Alegra O’Hare and Alexandra Waldman on Culture, Controversy and Viability in Fashion

Brandweek's One to One: a candid conversation between the Gap and Adidas veteran, and the co-founder of Universal Standard

Alexandra Waldman and Alegra O'Hare
Alexandra Waldman, the visionary co-founder of Universal Standard, and Alegra O'Hare, who helped build Adidas for 12 years and just left the Gap, interviewed each other in New York's SoHo neighborhood.
Photo by Cheril Sanchez for Adweek; Mural by Jochen Schliessler

We hear it all the time now: The tectonic plates of culture are shifting, changing the way all brands do business. And it’s hard to single out an industry more affected than fashion.

Whether it’s demanding size inclusivity and gender-neutral clothing or calling for slow fashion and sustainable packaging, shoppers are letting retailers, designers and magazines know they want the future of fashion to be more responsible and inclusive. Will legacy brands navigate the change and stay relevant? Can startup brands with big ideas break through? Which would you rather be?

We recruited two pros to ask each other the hard questions about this moment in fashion. Alegra O’Hare, who helped build Adidas for 12 years and just left the Gap after a year with the 50-year-old retailer, and Alexandra Waldman, the visionary co-founder of Universal Standard, the world’s most size-inclusive brand (with sizes 00-40), interviewed each other in New York’s SoHo neighborhood the day before Valentine’s Day. The result? A captivating conversation—with moments of tough love—about the heart of fashion.

Alegra O’Hare: I’m going to ask you a question relative to the past, one relative to the present and then one for the future.

Alexandra Waldman: Oh, very interesting.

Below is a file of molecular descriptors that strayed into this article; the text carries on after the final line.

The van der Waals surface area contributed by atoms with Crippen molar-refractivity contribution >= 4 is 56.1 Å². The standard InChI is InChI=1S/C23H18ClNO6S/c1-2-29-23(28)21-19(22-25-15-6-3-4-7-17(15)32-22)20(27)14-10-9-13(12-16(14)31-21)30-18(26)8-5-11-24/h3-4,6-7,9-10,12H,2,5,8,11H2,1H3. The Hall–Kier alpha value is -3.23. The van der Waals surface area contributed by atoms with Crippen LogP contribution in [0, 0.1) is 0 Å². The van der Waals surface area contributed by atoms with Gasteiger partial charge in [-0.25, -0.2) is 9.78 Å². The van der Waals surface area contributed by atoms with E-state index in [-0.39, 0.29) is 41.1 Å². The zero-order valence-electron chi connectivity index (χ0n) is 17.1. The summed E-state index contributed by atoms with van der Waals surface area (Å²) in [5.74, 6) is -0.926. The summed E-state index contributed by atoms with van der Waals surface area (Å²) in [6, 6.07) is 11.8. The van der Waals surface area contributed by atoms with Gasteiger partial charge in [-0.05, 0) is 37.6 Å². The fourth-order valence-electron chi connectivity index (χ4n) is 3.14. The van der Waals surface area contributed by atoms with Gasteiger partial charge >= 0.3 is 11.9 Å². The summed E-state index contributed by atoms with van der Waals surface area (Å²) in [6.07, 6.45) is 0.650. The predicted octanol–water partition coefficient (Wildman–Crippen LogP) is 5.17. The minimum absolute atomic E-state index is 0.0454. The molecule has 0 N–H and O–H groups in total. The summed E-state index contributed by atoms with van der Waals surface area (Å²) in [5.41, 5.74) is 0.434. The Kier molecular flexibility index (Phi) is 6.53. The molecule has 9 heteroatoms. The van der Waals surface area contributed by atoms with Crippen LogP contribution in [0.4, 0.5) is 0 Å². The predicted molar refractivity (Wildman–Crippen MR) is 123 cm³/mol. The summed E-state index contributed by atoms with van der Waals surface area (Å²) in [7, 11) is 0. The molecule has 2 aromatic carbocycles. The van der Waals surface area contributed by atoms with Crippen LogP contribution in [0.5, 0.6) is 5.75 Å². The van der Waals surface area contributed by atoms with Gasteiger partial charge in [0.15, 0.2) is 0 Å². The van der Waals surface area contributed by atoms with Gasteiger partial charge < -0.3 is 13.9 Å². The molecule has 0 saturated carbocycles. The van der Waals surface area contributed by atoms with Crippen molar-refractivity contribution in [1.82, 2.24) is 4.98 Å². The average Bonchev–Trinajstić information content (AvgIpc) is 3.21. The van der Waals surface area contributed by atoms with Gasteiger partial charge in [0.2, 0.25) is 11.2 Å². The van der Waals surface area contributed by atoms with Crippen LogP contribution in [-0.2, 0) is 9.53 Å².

O’Hare: What is your biggest regret of the past?

Waldman: It’s surprising to me how quickly the answer came to my mind. I wish there had been that confluence of necessary ingredients—human, financial and otherwise—that would have allowed us to start [Universal Standard] three years earlier. It would have allowed for enough time to really learn at less than the break-neck speed that we had to do. What about you?

Cheril Sanchez

O’Hare: I wish earlier in my career I’d have accepted positions abroad—like across the globe and not a country next door. Earlier in my career I had that opportunity, and I think a mix of fear and insecurity [stopped me]. It would have really broadened my cultural knowledge, not just my professional knowledge.

Waldman: Legacy is a bit of an albatross around the neck of big, established brands. And because of the amount of people who are contributing to any decision, and where they are in their lives compared to the cultural movements that are affecting the brand, it can be difficult to expect meaningful change. You’ve been at the helm of some of the most iconic global brands. What do you think needs to happen within big legacy brands in order to turn things around and make their contribution relevant?

O’Hare: The longer the legacy of a company, in my experience, the harder it is to turn the ship because it’s a mix of doing things the traditional way and staying in the comfort zone. It’s also about employees, because in large companies people have been there a long time, and it’s human nature to get used to ways of working. I think [the answer] is shifting the attention on the consumer. And the other one is data, to really help you form your decisions and bring the rest of the organization on board. Also, watch the competition, but don’t benchmark them. A recipe for disaster is when you’ve got emails saying, “Look what they’re doing.”

So I’m going from past to present: What is a saying that you’re known for repeating?

Waldman: “Bite off more than you can chew—and chew it.” I also personally believe that it’s much easier to be right than it is to be kind. There is this tendency for people to throw facts out without taking into consideration the effects. I think there are ways to collaborate with people that are more emotionally productive.

This story first appeared in the March 2, 2020, issue of Brandweek magazine. Click here to subscribe.

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